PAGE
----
Session 3: Parents Create Change in the Family System


Jenny* and Stefan are parents having difficulty with their 7 year-old son, Nicholas. They have come into therapy to create change in their family system.  This is their third therapy session.

Stefan:  I know we started seeing you for therapy because of Nicholas, but things are going much better with him lately.  Jen and I are setting limits and Nicholas is definitely responding.  There’s actually something else I’d like to talk about today…

Lorna:  Yes?

Stefan:  Well, in a nutshell, I’m worried that Jenny and I are growing apart.  I wish it was like it was in the beginning of our relationship.  I mean, I know we won’t be like that anymore because people lose interest in sex over time…but still…

Jenny:  (interrupting) I’m doing the best I can, I have work, Nicholas, the house to keep up…

Lorna:  Whoa, hold on a minute.  I see this is a difficult subject for both of you but let’s take it slowly.  One at a time.

Jenny:  I know, I’m sorry, I guess I’m a little defensive about the sex thing.

Stefan:  We both are!  Anyway, do I just have to get used to things the way they are? 

Lorna:  I don’t know.  What do you think Jenny?  Are you happy with your sex life?

Jenny:  No, not really.  I’d like to have more intimacy too.  It just seems like there’s never time.  Or I’m too tired, or I just don’t think about it.

Lorna:  Stefan, remember last time we met and you said that you do a lot of what you think Jenny wants you to do, even if you don’t agree with it?  And that maybe you learned to do that to get your Dad’s approval?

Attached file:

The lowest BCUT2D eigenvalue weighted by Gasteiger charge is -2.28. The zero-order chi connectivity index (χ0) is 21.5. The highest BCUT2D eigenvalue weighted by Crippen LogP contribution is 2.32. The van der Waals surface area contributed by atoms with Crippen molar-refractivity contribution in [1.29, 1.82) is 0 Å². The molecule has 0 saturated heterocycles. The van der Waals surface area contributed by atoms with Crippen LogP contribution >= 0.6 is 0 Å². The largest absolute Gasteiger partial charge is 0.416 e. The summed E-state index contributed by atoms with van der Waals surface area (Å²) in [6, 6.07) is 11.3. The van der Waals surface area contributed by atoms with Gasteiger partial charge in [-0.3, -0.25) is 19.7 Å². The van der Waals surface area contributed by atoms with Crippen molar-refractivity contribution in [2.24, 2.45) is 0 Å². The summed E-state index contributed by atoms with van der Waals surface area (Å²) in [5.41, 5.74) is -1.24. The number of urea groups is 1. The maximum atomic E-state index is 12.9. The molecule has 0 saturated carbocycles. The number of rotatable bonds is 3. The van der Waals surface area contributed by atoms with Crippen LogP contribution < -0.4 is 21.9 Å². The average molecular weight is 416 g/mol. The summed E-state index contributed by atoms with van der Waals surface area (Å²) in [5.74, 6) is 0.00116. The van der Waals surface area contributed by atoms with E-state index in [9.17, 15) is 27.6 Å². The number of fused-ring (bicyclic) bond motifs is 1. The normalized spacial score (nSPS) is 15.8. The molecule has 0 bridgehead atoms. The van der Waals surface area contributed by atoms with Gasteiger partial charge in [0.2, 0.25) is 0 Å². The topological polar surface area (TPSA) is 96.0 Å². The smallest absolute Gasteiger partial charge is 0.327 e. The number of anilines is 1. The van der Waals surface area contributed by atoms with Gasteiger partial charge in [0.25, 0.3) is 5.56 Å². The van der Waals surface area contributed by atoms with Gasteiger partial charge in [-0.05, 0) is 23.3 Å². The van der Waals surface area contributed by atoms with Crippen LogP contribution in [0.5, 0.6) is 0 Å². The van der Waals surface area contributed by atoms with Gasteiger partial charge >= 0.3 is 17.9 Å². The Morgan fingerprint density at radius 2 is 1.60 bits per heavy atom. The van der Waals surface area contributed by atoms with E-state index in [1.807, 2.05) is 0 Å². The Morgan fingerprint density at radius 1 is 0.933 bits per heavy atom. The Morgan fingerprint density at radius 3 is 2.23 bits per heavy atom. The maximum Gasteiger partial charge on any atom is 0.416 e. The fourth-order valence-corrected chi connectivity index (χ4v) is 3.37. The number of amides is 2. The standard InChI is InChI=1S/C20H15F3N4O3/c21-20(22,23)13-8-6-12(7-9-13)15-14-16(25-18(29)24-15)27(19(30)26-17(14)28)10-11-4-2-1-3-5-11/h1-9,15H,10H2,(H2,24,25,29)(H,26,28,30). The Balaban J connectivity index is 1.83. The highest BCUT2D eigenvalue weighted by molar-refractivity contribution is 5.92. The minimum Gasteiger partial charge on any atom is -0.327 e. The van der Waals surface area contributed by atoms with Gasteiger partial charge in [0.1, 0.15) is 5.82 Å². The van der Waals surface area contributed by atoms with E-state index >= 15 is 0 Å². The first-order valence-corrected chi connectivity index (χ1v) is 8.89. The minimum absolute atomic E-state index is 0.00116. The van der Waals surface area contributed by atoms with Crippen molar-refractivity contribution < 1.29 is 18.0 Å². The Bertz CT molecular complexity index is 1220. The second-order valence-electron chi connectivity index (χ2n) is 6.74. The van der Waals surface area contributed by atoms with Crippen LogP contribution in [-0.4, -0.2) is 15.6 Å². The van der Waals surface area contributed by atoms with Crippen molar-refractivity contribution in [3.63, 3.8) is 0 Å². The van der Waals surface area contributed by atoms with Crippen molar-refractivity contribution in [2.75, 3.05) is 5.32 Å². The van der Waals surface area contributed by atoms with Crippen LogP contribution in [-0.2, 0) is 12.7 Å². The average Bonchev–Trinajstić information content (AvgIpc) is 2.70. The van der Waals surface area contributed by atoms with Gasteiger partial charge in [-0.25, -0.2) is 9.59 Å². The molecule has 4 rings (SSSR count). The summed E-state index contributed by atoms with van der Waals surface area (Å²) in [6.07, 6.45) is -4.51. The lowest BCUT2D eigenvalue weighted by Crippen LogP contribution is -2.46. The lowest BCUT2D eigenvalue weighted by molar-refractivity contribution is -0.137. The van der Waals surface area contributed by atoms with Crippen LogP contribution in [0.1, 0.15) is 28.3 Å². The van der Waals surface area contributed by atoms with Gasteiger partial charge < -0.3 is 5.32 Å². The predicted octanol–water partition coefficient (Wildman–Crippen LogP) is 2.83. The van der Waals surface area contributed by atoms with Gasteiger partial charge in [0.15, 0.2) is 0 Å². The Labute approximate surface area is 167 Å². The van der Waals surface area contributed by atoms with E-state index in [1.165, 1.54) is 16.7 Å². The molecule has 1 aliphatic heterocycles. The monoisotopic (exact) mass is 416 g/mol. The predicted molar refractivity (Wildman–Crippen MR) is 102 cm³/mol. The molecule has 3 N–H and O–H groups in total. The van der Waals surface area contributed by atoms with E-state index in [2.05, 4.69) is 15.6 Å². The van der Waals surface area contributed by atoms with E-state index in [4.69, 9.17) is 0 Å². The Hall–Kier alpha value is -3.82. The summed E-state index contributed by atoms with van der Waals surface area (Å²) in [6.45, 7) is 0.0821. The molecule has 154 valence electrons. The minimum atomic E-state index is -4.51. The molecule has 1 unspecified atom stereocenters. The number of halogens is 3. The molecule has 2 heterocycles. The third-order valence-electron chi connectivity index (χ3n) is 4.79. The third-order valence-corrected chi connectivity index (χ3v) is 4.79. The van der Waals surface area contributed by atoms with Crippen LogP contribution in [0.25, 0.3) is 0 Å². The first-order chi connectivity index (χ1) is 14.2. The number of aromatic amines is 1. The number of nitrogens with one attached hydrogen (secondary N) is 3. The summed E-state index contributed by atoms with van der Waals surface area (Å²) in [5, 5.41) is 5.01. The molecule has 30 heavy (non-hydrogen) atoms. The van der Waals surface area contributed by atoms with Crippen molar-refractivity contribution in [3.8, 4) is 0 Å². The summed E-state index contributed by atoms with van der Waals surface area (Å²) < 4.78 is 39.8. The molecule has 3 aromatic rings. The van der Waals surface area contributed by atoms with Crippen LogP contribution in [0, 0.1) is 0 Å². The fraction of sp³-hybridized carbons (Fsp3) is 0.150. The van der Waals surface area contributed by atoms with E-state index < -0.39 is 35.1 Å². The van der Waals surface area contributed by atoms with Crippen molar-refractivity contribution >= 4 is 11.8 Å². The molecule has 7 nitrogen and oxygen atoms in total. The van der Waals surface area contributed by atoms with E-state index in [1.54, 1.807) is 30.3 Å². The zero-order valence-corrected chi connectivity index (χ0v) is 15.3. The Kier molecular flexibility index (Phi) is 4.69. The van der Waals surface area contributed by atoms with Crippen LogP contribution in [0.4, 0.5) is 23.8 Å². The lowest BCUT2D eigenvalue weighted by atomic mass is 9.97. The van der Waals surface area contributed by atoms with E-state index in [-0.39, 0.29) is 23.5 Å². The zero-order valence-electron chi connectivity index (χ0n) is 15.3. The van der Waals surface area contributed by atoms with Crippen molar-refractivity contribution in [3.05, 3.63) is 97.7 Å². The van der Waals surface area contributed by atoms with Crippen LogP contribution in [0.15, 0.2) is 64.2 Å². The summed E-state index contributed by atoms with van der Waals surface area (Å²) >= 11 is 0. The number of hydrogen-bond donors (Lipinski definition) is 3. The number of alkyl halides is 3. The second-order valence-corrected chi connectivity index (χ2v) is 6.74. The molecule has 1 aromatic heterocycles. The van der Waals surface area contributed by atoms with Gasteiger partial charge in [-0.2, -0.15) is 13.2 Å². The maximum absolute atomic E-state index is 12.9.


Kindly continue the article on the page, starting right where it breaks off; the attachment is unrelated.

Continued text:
Stefan:  Yes.  I’ve been thinking about that more lately.  I’m starting to see that I do a lot of what other people want me to do, just to avoid “rocking the boat.”  I do it at work, too.  I even do it with my mom-by agreeing with her when she complains to me about Dad, even though I hate it when she does that.  But I’m afraid of hurting her feelings if I tell her to stop it.  I’m starting to think I’m a real wimp!

Jenny:  And I’m starting to think you think I’m a real witch!

Stephan:  No…but you do like to get your way.

Jenny:  (smiling) I guess so.

 Lorna:  Stephan, what’s the down-side of going along with what everyone else wants? 

 Stephan:  Sometimes I just want to escape into my own world.  I check out. 

 Lorna:  Jenny, what are your thoughts about what Stephan is saying?

 Jenny:  I have a lot of thoughts about what Stephan is saying!  I know he checks out!  And leaves me having to take care of everything! No wonder I’m so tired. 

Lorna:  What do you think would happen if he started telling you what’s on his mind, rather than just going along to make you happy?

 Jenny:  Well, I’d prefer it, of course.

 Lorna:  Stephan, do you agree that Jenny would prefer you to tell her when you don’t agree with her?

Stephan:  No way. She’d just get defensive, like she did earlier in the session.

Jenny:  No I wouldn’t!!! Wait a minute…maybe I would…just a little…

Everyone laughs at this.

Lorna, Jenny, and Stephan continue to discuss the couple’s cycle of Jenny’s defensiveness and Stephan’s avoidance.  They begin to see how this pattern leads to, among other things, a decreased interest in sex, especially for Jenny.  Lorna explains to them that this is a common problem for many couples.  She calls it “accommodating to preserve harmony,” and describes how accommodating can lead to emotional distance.  Both Stephan and Jenny admit they do this because they both hate conflict.  They agree to observe this pattern more carefully and to discuss it further in their next therapy session.

*No one in this article represents a real person-except me.  The case is a compilation of many families I have coached in therapy.

To Read Session 1 go to :

To Read Session 2 go to :


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